A day after a hard-fought debate in New Hampshire, a more combative Bernie Sanders called on Hillary Clinton on Friday afternoon to pledge to expand Social Security benefits, challenging his opponent on a top issue for progressives.
Sanders has made expanding Social Security payouts to seniors a central part of his campaign. “I ask Secretary Hillary Clinton to join me in making it very clear that, number one, she will not support any cuts to Social Security,” Sanders said at a town hall in Exeter, N.H. on a snowy Friday.
“And number two, that she will join me in saying it is imperative that we increase and expand benefits for senior citizens and disabled veterans on Social Security,” Sanders continued.
Clinton has pledged to expand Social Security for widows and has also said she is open to increasing taxes on the wealthy to put more funding into the program, but she has not committed to expanding the program as Sanders has, something grassroots progressive groups have called for.
When Sanders tweeted later on Friday at Clinton and repeated his pledge asking her not to cut Social Security, the former secretary of state shot back, saying “I’ll expand it” and adding “enough false innuendos.”
— Hillary Clinton (@HillaryClinton) February 6, 2016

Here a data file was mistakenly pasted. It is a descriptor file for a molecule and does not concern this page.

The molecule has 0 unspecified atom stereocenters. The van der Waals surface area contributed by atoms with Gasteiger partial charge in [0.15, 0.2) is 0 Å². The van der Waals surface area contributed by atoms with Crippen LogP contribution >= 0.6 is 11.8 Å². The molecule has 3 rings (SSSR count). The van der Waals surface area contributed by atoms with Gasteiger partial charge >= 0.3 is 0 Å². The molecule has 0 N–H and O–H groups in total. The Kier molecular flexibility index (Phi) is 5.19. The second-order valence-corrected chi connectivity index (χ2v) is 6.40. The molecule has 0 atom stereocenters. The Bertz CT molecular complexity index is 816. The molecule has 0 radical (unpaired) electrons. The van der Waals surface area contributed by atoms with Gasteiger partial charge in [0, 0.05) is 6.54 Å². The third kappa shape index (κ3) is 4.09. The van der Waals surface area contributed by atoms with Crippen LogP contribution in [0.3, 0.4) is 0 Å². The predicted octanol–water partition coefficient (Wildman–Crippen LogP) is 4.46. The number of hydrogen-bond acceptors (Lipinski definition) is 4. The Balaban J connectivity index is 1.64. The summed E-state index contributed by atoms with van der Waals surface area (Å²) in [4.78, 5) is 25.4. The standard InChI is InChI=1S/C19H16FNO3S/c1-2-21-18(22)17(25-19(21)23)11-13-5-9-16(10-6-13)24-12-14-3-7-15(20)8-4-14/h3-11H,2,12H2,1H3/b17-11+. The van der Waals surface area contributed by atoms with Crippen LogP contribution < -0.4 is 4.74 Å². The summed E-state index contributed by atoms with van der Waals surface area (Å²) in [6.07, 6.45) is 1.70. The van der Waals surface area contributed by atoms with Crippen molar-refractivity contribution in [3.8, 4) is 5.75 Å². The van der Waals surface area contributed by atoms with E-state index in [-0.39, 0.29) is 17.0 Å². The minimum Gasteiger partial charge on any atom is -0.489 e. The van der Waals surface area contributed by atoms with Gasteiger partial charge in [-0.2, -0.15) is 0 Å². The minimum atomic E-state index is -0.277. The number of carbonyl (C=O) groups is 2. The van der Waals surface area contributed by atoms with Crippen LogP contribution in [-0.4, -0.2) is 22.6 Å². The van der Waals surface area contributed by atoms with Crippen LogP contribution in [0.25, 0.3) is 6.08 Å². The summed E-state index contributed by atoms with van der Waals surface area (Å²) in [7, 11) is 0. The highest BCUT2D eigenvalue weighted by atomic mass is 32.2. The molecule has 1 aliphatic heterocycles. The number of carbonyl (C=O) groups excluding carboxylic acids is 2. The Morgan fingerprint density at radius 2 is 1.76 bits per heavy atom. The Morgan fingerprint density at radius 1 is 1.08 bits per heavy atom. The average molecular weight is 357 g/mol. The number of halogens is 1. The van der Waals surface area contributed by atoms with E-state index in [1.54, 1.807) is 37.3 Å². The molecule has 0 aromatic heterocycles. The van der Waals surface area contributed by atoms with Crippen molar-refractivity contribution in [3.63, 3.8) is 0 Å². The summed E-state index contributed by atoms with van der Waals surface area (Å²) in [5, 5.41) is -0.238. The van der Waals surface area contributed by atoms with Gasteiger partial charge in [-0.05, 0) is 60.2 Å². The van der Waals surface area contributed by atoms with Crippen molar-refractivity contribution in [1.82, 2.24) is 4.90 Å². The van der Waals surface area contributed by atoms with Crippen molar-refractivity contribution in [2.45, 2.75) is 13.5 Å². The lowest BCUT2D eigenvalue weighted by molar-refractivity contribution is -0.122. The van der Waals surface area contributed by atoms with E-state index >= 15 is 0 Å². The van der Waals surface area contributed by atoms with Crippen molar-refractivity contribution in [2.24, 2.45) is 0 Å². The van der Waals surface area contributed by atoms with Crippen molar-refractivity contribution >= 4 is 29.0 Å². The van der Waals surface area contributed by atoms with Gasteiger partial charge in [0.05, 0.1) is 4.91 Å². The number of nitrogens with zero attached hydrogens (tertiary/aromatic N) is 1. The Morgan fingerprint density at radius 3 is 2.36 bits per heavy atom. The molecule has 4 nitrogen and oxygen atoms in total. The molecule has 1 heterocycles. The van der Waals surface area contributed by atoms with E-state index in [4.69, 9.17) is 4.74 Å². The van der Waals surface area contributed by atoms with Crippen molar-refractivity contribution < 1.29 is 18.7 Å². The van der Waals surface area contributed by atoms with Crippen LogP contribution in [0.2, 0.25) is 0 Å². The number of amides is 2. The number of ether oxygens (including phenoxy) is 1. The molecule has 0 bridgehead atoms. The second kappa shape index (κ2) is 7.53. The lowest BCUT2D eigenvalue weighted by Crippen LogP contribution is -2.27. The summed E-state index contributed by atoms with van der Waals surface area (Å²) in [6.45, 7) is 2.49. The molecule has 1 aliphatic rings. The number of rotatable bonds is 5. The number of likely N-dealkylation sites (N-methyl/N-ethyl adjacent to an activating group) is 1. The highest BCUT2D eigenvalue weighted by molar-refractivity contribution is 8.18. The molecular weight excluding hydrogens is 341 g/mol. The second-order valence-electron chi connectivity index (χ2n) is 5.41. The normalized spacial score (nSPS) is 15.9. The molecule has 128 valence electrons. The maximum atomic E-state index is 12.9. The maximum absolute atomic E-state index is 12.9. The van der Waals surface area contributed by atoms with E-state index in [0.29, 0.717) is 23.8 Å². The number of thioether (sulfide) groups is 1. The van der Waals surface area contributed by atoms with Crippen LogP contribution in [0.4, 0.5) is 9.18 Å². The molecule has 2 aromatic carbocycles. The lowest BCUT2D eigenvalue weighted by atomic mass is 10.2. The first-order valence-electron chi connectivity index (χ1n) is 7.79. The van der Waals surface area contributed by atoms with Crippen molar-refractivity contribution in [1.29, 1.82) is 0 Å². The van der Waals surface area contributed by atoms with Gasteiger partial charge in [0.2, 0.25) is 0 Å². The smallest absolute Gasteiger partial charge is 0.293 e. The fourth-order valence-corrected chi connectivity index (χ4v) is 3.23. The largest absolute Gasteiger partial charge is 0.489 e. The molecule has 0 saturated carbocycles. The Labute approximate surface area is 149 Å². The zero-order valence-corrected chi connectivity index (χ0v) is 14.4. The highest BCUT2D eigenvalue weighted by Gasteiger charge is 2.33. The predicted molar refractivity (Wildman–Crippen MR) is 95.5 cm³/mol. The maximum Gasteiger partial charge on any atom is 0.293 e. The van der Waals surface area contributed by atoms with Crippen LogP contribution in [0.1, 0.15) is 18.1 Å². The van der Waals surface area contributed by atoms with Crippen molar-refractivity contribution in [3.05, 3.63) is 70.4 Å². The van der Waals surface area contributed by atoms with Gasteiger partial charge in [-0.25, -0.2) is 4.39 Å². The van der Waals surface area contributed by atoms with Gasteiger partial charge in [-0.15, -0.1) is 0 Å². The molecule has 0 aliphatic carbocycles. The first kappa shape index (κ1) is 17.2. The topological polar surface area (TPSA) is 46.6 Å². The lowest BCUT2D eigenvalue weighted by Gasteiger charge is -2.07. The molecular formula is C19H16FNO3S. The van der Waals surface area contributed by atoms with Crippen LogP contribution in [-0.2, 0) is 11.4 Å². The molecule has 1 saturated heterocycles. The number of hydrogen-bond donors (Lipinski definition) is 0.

Sanders has differentiated himself from Clinton on Social Security before, but has never called on her to pledge to expand it. His plan would raise the cap on taxable income for Social Security, requiring those making over $250,000 to contribute the same percentage of this income as middle-class families. That would increase Social Security benefits to seniors by an average of $65 a month.
“We have millions and millions of seniors trying to get by on $11,000, $13,000 a year in Social Security benefits,” said Sanders on Friday in Exeter. “Trying to buy some bread, some food, some medicine, trying to keep their house warm. You know what? You can’t do it on 12,000 a year.”
Sanders’ challenge over the widely popular government program comes as he and Clinton debate their progressivism, with Sanders saying he doubts the former Secretary of State’s commitment to liberal values due to her large Wall Street campaign contributions. Clinton has shot back, saying Sanders’ standards would exclude President Obama and most prominent Democrats from being progressive.
Progressive groups like Democracy for America and Progressive Change Campaign Committee have called on Democratic candidates, including Clinton, to commit to expanding Social Security benefits.
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